Prestigious medal awarded to Professor David Ziegler

From groundbreaking research to translational medical breakthroughs, Professor David Ziegler is at the forefront of the search for new therapies to combat the deadliest childhood cancers.

Now, this relentless pursuit of effective treatments for children with cancer has earned him the prestigious 2023 Jian Zhou Medal from the Australian Academy of Health and Medical Sciences (AAHMS).

The medal, awarded annually by AAHMS for contributions to translational medical research is named in honour of Professor Jian Zhou, who invented the cervical cancer vaccine alongside Professor Ian Frazer. It recognises emerging stars in Australian health and medical science.

With more than five different roles, Professor Ziegler has dedicated his career and more to changing the clinical trajectory for children diagnosed with cancer.

He is a Senior Staff Specialist in the Kids Cancer Centre (KCC) at Sydney Children’s Hospital, Randwick (SCH), head of the neuro-oncology program and the clinical trials program at KCC, the Group Leader of the Brain Tumours Group at Children's Cancer Institute (CCI), Chair of Clinical Trials for the Zero Childhood Cancer Program, co-led by CCI and SCH, holds a conjoint appointment with UNSW in the Faculty of Medicine and Director of the Kids Cancer Alliance. 

In his various roles, Prof. Ziegler has one overarching vision: to make personalised cancer care accessible to every child diagnosed with cancer in Australia.

His aspiration is to achieve a 100 percent cure rate for children with cancer within a decade and ensure no child faces the devastating prospect of having no treatment options upon diagnosis.

“Despite the improvements in outcomes overall for children with cancer, there are still cancers today that have no effective treatments,” said Prof. Ziegler.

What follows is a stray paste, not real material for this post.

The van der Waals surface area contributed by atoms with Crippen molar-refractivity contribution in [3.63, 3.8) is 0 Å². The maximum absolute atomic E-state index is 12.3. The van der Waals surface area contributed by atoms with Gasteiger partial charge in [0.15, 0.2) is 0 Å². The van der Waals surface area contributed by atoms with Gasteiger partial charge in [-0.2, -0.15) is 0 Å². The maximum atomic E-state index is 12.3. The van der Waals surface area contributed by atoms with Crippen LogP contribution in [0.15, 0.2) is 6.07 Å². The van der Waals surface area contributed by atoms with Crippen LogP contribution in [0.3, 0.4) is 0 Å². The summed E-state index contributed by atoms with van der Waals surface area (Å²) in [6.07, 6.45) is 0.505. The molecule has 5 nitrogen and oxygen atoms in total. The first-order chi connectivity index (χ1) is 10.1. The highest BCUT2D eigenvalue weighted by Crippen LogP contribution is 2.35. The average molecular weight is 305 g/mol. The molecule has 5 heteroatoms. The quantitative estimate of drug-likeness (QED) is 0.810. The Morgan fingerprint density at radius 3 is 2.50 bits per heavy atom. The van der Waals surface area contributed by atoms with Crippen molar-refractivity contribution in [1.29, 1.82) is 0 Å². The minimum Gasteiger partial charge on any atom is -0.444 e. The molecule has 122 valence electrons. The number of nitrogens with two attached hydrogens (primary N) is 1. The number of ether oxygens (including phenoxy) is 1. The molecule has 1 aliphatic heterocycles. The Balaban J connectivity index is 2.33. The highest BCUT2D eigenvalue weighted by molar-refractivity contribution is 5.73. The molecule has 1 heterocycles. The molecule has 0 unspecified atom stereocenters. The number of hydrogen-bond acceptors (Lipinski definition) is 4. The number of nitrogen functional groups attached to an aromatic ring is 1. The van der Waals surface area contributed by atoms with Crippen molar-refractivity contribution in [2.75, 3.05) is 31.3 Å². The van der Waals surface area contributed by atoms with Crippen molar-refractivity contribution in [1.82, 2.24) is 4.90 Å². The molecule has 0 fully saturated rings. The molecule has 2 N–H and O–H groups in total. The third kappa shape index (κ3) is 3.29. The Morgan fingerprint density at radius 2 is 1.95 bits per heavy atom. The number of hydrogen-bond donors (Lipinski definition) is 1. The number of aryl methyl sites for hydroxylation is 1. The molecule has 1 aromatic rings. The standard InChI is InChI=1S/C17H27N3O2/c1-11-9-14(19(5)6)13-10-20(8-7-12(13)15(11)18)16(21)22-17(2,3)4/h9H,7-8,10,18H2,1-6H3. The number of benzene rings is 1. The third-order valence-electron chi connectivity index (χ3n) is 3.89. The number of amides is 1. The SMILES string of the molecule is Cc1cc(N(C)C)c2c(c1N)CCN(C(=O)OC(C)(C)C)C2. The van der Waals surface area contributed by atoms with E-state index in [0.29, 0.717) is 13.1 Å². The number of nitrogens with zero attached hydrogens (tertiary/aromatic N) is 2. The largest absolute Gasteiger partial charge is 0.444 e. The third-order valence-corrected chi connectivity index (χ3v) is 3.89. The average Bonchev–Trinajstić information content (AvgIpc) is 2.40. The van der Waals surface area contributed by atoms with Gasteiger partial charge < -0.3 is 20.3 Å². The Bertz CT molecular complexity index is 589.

"In 10 years, I’d like to be out of a job. I’d like to know that we’re reaching a 100 percent cure rate, that there will be no child at diagnosis who is told we don’t have any treatment option.”

In his work at KCC, Professor Ziegler was responsible for establishing Australia's first early-phase clinical trials platform, expediting the translation of novel children's cancer therapies into clinical practice while at CCI, he has been leading a dedicated team committed to discovering innovative and more effective treatments for children diagnosed with devastating childhood cancers.

“Children are not just little adults. Their cancers are different, and we really need the separate research and clinical trials specific for children with cancer,” said Prof. Ziegler.

Notably, under his leadership, Australia's first Diffuse Intrinsic Glioma (DIPG) research program was established, resulting in the rapid translation of several treatments from the lab to the clinic.

DIPG is a very aggressive brain tumour that occurs in the most critical part of the brain, and currently has no effective treatments. Prof. Ziegler's most recent research has led to the establishment of four clinical trials for DIPG, including a groundbreaking first-in-child study exploring innovative approaches to combat the disease.

“I’m really pleased to be able to say that we’ve very rapidly translated several of these treatments from the lab to the clinic,” said Prof. Ziegler.

“Four clinical trials testing different ways of attacking DIPG have opened both in Australia and around the world.”

Professor Ziegler also played a pivotal role in the development of the Zero Childhood Cancer Program (ZERO), a collaborative effort with children's hospitals across Australia.

ZERO brings personalised medicine to children facing cancer diagnoses by enabling comprehensive genetic analysis of each cancer, facilitating tailored diagnoses, prognostic information, and treatment options within weeks.

In its first six years, ZERO identified new treatment options for over 70 percent of the 1,000 paediatric patients enrolled.

“ZERO is undertaking the most in-depth tumour profiling that anyone is doing in the world and is now becoming available for every child with cancer in Australia,” said Prof. Ziegler.

Professor Ziegler this year shares the esteemed Jian Zhou Medal with Professor Laura Mackay.

Congratulations to Prof. Ziegler for this well-deserved recognition.